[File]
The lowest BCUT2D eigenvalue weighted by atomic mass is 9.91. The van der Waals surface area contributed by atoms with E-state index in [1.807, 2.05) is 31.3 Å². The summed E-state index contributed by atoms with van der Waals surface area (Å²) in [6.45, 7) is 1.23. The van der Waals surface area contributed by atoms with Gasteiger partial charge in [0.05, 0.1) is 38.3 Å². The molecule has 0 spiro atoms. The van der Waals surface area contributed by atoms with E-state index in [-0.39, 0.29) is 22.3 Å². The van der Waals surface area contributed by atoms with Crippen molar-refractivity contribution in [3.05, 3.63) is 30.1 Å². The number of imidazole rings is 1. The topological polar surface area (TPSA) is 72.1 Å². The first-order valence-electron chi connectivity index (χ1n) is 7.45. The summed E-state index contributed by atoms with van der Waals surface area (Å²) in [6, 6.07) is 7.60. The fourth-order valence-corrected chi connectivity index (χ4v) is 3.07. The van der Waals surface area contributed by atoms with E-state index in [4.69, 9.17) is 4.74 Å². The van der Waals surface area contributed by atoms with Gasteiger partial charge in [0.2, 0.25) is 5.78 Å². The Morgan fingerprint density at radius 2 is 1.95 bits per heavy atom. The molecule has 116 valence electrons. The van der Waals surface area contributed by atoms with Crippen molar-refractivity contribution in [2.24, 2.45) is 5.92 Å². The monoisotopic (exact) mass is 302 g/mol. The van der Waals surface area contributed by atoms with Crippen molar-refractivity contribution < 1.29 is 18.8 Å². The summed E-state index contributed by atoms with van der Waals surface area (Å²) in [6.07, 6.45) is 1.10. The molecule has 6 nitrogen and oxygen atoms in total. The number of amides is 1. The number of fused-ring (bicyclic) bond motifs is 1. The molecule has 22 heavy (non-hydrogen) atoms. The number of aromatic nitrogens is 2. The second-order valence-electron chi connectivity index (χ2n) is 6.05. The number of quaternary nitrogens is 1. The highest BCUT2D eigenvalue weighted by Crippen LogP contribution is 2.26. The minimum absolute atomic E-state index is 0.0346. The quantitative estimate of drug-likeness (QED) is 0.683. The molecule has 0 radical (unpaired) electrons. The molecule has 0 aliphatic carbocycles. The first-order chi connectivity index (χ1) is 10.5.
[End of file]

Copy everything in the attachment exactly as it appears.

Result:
The lowest BCUT2D eigenvalue weighted by atomic mass is 9.91. The van der Waals surface area contributed by atoms with E-state index in [1.807, 2.05) is 31.3 Å². The summed E-state index contributed by atoms with van der Waals surface area (Å²) in [6.45, 7) is 1.23. The van der Waals surface area contributed by atoms with Gasteiger partial charge in [0.05, 0.1) is 38.3 Å². The molecule has 0 spiro atoms. The van der Waals surface area contributed by atoms with E-state index in [-0.39, 0.29) is 22.3 Å². The van der Waals surface area contributed by atoms with Crippen molar-refractivity contribution in [3.05, 3.63) is 30.1 Å². The number of imidazole rings is 1. The topological polar surface area (TPSA) is 72.1 Å². The first-order valence-electron chi connectivity index (χ1n) is 7.45. The summed E-state index contributed by atoms with van der Waals surface area (Å²) in [6, 6.07) is 7.60. The fourth-order valence-corrected chi connectivity index (χ4v) is 3.07. The van der Waals surface area contributed by atoms with E-state index in [4.69, 9.17) is 4.74 Å². The van der Waals surface area contributed by atoms with Gasteiger partial charge in [0.2, 0.25) is 5.78 Å². The Morgan fingerprint density at radius 2 is 1.95 bits per heavy atom. The molecule has 116 valence electrons. The van der Waals surface area contributed by atoms with Crippen molar-refractivity contribution in [2.24, 2.45) is 5.92 Å². The monoisotopic (exact) mass is 302 g/mol. The van der Waals surface area contributed by atoms with Crippen molar-refractivity contribution < 1.29 is 18.8 Å². The summed E-state index contributed by atoms with van der Waals surface area (Å²) in [6.07, 6.45) is 1.10. The molecule has 6 nitrogen and oxygen atoms in total. The number of amides is 1. The number of fused-ring (bicyclic) bond motifs is 1. The molecule has 22 heavy (non-hydrogen) atoms. The number of aromatic nitrogens is 2. The second-order valence-electron chi connectivity index (χ2n) is 6.05. The number of quaternary nitrogens is 1. The highest BCUT2D eigenvalue weighted by Crippen LogP contribution is 2.26. The minimum absolute atomic E-state index is 0.0346. The quantitative estimate of drug-likeness (QED) is 0.683. The molecule has 0 radical (unpaired) electrons. The molecule has 0 aliphatic carbocycles. The first-order chi connectivity index (χ1) is 10.5.